Work: Employer President wants reforms in pensions and working hours

Employer President Rainer Dulger has called for reforms to pensions and working hours.

Work: Employer President wants reforms in pensions and working hours

Employer President Rainer Dulger has called for reforms to pensions and working hours. Dulger told the German Press Agency that working hours needed to be made more flexible. He also warned of a hole in the pension fund.

"When the baby boomers retire, around four million people will change their status from contributors to benefits recipients. And you don't need to have studied to understand that if you go from more than 45 million people in employment to 40 million in just a few years or even down to 39 million, not only will there be a hole in the pension fund. Then we have to talk about whether we can maintain the future pension level?"

If this is to be maintained, a large part of the federal budget will flow even more into social welfare. "That worries me very much. And we have to ask ourselves the question together: Can we imagine linking the retirement age to the average life expectancy? We have to talk about this honestly. By the way, this has long been common practice in many other countries."

Dulger: Make working hours more flexible

“With our Working Hours Act, we are in a time of telex and rotary dials,” said the President of the Confederation of German Employers’ Associations. "It is limited to daily working hours. But we now live in the digital age and have a modern and flexible European working time law." The employers wanted the federal government to implement this law in Germany with a contemporary focus on weekly working hours.

"This creates the right time frame for actual work flexibility. An example: an employee who works in administration, who works on the computer, who can also work on the move, regardless of whether he does so from home or from somewhere else . He works from nine in the morning until one or two, then he picks up his child from daycare and sits down at the computer again in the evening between 10 and 11 p.m. to answer a few emails. But he's not allowed until around ten the next day He continues to work all day long because otherwise he won't comply with the statutory rest times. That's crazy and completely ignores the reality of life for many families."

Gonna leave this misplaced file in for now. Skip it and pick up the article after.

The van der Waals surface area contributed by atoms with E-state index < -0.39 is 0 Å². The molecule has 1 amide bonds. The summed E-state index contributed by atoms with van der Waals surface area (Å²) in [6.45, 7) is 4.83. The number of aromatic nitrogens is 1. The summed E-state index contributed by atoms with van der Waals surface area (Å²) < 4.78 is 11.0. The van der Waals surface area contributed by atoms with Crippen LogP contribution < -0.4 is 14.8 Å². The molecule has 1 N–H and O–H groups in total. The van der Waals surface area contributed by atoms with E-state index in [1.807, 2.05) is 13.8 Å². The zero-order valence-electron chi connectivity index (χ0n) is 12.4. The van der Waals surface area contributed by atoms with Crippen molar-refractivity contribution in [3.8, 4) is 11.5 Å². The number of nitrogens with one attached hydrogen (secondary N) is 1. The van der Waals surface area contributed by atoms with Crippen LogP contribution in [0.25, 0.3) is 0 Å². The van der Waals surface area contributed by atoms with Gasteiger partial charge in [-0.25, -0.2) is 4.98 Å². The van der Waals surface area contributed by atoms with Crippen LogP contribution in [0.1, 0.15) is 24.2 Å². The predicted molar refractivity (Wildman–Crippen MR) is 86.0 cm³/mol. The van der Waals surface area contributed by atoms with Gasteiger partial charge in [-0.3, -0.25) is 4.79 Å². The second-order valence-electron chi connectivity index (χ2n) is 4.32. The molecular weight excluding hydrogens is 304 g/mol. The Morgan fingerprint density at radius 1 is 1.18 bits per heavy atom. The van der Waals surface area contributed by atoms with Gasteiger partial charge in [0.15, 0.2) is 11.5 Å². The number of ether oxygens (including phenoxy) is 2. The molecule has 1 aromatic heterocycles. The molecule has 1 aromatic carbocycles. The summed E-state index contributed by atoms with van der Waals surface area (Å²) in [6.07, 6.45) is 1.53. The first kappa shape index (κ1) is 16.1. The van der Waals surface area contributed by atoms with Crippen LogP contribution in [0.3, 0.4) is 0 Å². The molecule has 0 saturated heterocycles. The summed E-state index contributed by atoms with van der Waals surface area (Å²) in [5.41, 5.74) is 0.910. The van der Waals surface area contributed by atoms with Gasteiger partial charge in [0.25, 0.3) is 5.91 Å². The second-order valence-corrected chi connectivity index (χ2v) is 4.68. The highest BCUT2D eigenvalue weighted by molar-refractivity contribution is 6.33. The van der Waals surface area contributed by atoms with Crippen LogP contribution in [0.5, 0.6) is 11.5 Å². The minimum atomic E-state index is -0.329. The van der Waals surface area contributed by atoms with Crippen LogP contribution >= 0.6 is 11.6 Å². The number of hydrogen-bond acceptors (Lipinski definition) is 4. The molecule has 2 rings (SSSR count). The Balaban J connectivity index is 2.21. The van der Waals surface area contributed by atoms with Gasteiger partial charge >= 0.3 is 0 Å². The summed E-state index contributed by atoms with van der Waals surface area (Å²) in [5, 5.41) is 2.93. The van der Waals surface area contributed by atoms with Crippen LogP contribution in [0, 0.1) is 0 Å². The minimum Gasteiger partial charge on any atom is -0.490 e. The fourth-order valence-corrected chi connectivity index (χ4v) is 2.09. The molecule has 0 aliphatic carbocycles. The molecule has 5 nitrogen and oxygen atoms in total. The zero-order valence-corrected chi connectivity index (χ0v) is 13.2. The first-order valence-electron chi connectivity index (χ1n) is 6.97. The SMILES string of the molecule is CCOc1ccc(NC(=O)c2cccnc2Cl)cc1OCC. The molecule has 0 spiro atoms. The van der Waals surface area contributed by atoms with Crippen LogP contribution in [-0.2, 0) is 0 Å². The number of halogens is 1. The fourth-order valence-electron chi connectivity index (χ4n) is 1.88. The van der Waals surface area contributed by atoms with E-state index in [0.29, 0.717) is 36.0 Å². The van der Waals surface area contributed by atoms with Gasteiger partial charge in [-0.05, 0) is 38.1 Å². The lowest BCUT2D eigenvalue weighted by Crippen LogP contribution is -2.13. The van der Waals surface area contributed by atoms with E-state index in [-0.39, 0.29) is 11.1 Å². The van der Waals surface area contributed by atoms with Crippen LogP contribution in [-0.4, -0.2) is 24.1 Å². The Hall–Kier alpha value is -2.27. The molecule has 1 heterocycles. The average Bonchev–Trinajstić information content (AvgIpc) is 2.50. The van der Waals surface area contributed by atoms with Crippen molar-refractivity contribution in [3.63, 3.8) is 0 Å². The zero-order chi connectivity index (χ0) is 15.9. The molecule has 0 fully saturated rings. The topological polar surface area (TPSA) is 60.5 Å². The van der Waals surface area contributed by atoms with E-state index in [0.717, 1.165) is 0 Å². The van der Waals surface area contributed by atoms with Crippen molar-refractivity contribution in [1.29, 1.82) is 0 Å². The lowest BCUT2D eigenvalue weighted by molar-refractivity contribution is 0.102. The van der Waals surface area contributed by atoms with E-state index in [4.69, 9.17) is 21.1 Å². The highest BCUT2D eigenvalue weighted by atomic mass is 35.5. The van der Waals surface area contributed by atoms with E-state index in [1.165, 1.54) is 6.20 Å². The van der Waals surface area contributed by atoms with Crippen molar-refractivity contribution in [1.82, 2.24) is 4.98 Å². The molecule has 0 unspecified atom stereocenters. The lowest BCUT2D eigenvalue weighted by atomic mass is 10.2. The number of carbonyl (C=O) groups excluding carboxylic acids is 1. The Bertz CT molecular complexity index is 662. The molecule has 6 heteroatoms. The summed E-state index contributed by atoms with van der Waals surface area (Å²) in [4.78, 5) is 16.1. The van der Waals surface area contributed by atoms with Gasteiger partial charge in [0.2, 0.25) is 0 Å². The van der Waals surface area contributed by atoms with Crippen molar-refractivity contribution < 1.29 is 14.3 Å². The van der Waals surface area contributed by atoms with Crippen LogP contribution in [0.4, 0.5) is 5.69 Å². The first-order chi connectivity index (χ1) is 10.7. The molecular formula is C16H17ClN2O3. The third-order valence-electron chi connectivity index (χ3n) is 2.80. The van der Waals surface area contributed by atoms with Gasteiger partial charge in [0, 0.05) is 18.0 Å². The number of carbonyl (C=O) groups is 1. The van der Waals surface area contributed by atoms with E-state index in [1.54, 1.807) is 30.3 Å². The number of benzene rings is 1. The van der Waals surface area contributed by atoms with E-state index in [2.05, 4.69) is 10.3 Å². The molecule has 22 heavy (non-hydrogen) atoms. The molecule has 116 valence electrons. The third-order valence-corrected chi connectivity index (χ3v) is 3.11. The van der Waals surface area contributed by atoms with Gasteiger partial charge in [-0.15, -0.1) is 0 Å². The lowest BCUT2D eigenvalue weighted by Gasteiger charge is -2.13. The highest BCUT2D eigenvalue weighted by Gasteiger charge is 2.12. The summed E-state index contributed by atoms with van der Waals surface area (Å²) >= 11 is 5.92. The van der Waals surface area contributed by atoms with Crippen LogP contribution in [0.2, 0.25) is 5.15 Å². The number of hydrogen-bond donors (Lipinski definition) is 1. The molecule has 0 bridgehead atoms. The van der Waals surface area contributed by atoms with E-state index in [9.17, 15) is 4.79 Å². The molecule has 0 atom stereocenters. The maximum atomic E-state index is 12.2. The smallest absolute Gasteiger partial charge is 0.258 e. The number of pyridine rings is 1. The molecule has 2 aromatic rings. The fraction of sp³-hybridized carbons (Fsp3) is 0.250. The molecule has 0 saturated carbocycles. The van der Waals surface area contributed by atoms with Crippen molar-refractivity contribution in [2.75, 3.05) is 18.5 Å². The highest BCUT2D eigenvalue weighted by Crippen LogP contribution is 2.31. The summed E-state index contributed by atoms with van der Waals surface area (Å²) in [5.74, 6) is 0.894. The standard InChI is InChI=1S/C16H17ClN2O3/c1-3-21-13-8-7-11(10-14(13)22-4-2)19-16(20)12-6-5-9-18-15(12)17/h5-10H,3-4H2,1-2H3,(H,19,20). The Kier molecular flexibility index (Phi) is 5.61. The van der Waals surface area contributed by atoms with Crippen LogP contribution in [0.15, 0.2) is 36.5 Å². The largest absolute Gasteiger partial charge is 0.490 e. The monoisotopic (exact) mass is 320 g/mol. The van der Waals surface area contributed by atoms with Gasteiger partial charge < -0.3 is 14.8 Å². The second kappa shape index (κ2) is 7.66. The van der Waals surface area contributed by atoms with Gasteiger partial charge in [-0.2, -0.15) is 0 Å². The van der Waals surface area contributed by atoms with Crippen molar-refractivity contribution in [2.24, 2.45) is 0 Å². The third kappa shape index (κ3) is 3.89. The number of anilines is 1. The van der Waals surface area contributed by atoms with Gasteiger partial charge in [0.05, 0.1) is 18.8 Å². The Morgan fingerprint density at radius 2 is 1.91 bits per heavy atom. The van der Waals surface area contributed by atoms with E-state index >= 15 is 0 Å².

What the respective working time model looks like must be negotiated between employers and employees. "What we need is a little more trust from the state."

Dulger rejects the four-day week

Regarding union demands for a four-day week, Dulger said: "A four-day week and then with full wage compensation is exactly the opposite of what we need in a time of massive shortage of skilled workers. We all feel that we Tasks can no longer be completed." Considering that everyone worked even less as a solution would lead to the wrong result. "Our competitors work longer hours than we do. How do we think about further reducing our already low working hours worldwide? If we want to maintain our prosperity in this country, we would all have to work more, but definitely not less."

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